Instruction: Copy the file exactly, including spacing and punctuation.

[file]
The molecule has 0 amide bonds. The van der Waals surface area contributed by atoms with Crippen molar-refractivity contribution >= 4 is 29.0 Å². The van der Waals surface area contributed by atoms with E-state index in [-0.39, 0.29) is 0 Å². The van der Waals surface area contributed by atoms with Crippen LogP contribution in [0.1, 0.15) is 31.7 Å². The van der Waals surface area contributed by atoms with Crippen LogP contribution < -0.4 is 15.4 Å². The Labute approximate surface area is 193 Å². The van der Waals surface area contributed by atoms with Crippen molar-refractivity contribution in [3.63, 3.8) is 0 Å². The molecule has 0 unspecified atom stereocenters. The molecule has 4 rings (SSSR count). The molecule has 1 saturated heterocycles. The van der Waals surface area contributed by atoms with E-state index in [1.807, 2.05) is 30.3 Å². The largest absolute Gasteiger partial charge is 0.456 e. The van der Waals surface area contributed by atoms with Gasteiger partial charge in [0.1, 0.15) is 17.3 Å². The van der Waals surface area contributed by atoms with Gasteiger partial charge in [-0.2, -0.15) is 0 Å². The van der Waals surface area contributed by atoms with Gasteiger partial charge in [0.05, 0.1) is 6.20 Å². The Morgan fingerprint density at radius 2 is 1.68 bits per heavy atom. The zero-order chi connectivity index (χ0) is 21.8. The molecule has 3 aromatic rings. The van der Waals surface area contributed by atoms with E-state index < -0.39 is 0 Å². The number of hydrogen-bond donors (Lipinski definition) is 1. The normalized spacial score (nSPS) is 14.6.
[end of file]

The molecule has 0 amide bonds. The van der Waals surface area contributed by atoms with Crippen molar-refractivity contribution >= 4 is 29.0 Å². The van der Waals surface area contributed by atoms with E-state index in [-0.39, 0.29) is 0 Å². The van der Waals surface area contributed by atoms with Crippen LogP contribution in [0.1, 0.15) is 31.7 Å². The van der Waals surface area contributed by atoms with Crippen LogP contribution < -0.4 is 15.4 Å². The Labute approximate surface area is 193 Å². The van der Waals surface area contributed by atoms with Crippen molar-refractivity contribution in [3.63, 3.8) is 0 Å². The molecule has 0 unspecified atom stereocenters. The molecule has 4 rings (SSSR count). The molecule has 1 saturated heterocycles. The van der Waals surface area contributed by atoms with E-state index in [1.807, 2.05) is 30.3 Å². The largest absolute Gasteiger partial charge is 0.456 e. The van der Waals surface area contributed by atoms with Gasteiger partial charge in [0.1, 0.15) is 17.3 Å². The van der Waals surface area contributed by atoms with Gasteiger partial charge in [-0.2, -0.15) is 0 Å². The van der Waals surface area contributed by atoms with Gasteiger partial charge in [0.05, 0.1) is 6.20 Å². The Morgan fingerprint density at radius 2 is 1.68 bits per heavy atom. The zero-order chi connectivity index (χ0) is 21.8. The molecule has 3 aromatic rings. The van der Waals surface area contributed by atoms with E-state index < -0.39 is 0 Å². The number of hydrogen-bond donors (Lipinski definition) is 1. The normalized spacial score (nSPS) is 14.6.